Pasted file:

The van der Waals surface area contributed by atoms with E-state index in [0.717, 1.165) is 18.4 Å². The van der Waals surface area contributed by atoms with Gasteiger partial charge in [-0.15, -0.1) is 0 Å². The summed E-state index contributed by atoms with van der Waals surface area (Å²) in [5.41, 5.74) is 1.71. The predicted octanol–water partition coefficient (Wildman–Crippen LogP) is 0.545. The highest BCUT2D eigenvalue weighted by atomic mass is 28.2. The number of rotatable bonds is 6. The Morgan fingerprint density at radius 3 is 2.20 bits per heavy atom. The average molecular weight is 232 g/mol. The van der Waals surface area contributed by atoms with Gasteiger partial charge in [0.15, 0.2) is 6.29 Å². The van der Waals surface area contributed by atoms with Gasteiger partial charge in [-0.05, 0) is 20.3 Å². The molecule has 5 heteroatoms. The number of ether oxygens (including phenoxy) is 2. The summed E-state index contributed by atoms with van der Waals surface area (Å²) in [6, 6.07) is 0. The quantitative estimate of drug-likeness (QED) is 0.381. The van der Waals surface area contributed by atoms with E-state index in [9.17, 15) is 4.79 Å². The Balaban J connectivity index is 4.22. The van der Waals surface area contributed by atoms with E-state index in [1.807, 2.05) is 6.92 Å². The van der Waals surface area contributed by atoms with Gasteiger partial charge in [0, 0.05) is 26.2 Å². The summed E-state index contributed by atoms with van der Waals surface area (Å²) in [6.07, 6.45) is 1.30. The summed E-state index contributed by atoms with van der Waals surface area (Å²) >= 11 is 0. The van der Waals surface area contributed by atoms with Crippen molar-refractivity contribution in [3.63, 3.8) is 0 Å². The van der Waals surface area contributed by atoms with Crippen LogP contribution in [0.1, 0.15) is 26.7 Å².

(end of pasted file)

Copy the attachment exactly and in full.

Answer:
The van der Waals surface area contributed by atoms with E-state index in [0.717, 1.165) is 18.4 Å². The van der Waals surface area contributed by atoms with Gasteiger partial charge in [-0.15, -0.1) is 0 Å². The summed E-state index contributed by atoms with van der Waals surface area (Å²) in [5.41, 5.74) is 1.71. The predicted octanol–water partition coefficient (Wildman–Crippen LogP) is 0.545. The highest BCUT2D eigenvalue weighted by atomic mass is 28.2. The number of rotatable bonds is 6. The Morgan fingerprint density at radius 3 is 2.20 bits per heavy atom. The average molecular weight is 232 g/mol. The van der Waals surface area contributed by atoms with Gasteiger partial charge in [0.15, 0.2) is 6.29 Å². The van der Waals surface area contributed by atoms with Gasteiger partial charge in [-0.05, 0) is 20.3 Å². The molecule has 5 heteroatoms. The number of ether oxygens (including phenoxy) is 2. The summed E-state index contributed by atoms with van der Waals surface area (Å²) in [6, 6.07) is 0. The quantitative estimate of drug-likeness (QED) is 0.381. The van der Waals surface area contributed by atoms with E-state index in [9.17, 15) is 4.79 Å². The Balaban J connectivity index is 4.22. The van der Waals surface area contributed by atoms with E-state index in [1.807, 2.05) is 6.92 Å². The van der Waals surface area contributed by atoms with Gasteiger partial charge in [0, 0.05) is 26.2 Å². The summed E-state index contributed by atoms with van der Waals surface area (Å²) in [6.07, 6.45) is 1.30. The summed E-state index contributed by atoms with van der Waals surface area (Å²) >= 11 is 0. The van der Waals surface area contributed by atoms with Crippen molar-refractivity contribution in [3.63, 3.8) is 0 Å². The van der Waals surface area contributed by atoms with Crippen LogP contribution in [0.1, 0.15) is 26.7 Å².